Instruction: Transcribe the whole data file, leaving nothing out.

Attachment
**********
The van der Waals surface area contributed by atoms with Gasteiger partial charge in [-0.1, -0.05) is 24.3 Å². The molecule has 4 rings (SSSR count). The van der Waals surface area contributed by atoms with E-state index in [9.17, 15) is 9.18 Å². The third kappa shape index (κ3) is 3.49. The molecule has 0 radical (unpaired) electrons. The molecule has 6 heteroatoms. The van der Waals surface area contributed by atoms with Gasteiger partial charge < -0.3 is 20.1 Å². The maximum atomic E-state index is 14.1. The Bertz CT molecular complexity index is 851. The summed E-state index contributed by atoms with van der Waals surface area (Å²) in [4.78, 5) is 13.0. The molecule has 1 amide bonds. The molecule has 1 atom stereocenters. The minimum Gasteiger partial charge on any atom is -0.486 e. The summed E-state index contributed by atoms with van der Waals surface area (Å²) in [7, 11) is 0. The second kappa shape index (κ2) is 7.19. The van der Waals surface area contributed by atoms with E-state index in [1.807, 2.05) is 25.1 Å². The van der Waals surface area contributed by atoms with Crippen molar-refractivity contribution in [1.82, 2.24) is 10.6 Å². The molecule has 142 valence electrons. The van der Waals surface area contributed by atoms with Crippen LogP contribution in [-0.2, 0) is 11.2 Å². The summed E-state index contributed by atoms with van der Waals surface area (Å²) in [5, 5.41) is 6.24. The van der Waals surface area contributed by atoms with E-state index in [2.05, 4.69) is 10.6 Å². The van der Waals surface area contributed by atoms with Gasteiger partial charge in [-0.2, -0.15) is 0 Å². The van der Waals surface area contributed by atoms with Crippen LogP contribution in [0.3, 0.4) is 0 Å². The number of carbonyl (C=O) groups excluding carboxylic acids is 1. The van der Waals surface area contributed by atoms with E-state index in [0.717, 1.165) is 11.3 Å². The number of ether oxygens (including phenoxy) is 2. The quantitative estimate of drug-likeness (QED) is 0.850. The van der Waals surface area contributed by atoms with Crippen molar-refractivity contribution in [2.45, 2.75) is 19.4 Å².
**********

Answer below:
The van der Waals surface area contributed by atoms with Gasteiger partial charge in [-0.1, -0.05) is 24.3 Å². The molecule has 4 rings (SSSR count). The van der Waals surface area contributed by atoms with E-state index in [9.17, 15) is 9.18 Å². The third kappa shape index (κ3) is 3.49. The molecule has 0 radical (unpaired) electrons. The molecule has 6 heteroatoms. The van der Waals surface area contributed by atoms with Gasteiger partial charge < -0.3 is 20.1 Å². The maximum atomic E-state index is 14.1. The Bertz CT molecular complexity index is 851. The summed E-state index contributed by atoms with van der Waals surface area (Å²) in [4.78, 5) is 13.0. The molecule has 1 amide bonds. The molecule has 1 atom stereocenters. The minimum Gasteiger partial charge on any atom is -0.486 e. The summed E-state index contributed by atoms with van der Waals surface area (Å²) in [7, 11) is 0. The second kappa shape index (κ2) is 7.19. The van der Waals surface area contributed by atoms with E-state index in [1.807, 2.05) is 25.1 Å². The van der Waals surface area contributed by atoms with Crippen molar-refractivity contribution in [1.82, 2.24) is 10.6 Å². The molecule has 142 valence electrons. The van der Waals surface area contributed by atoms with Crippen LogP contribution in [-0.2, 0) is 11.2 Å². The summed E-state index contributed by atoms with van der Waals surface area (Å²) in [5, 5.41) is 6.24. The van der Waals surface area contributed by atoms with E-state index in [2.05, 4.69) is 10.6 Å². The van der Waals surface area contributed by atoms with Gasteiger partial charge in [-0.2, -0.15) is 0 Å². The van der Waals surface area contributed by atoms with Crippen LogP contribution in [0.3, 0.4) is 0 Å². The number of carbonyl (C=O) groups excluding carboxylic acids is 1. The van der Waals surface area contributed by atoms with E-state index in [0.717, 1.165) is 11.3 Å². The number of ether oxygens (including phenoxy) is 2. The quantitative estimate of drug-likeness (QED) is 0.850. The van der Waals surface area contributed by atoms with Crippen molar-refractivity contribution in [2.45, 2.75) is 19.4 Å².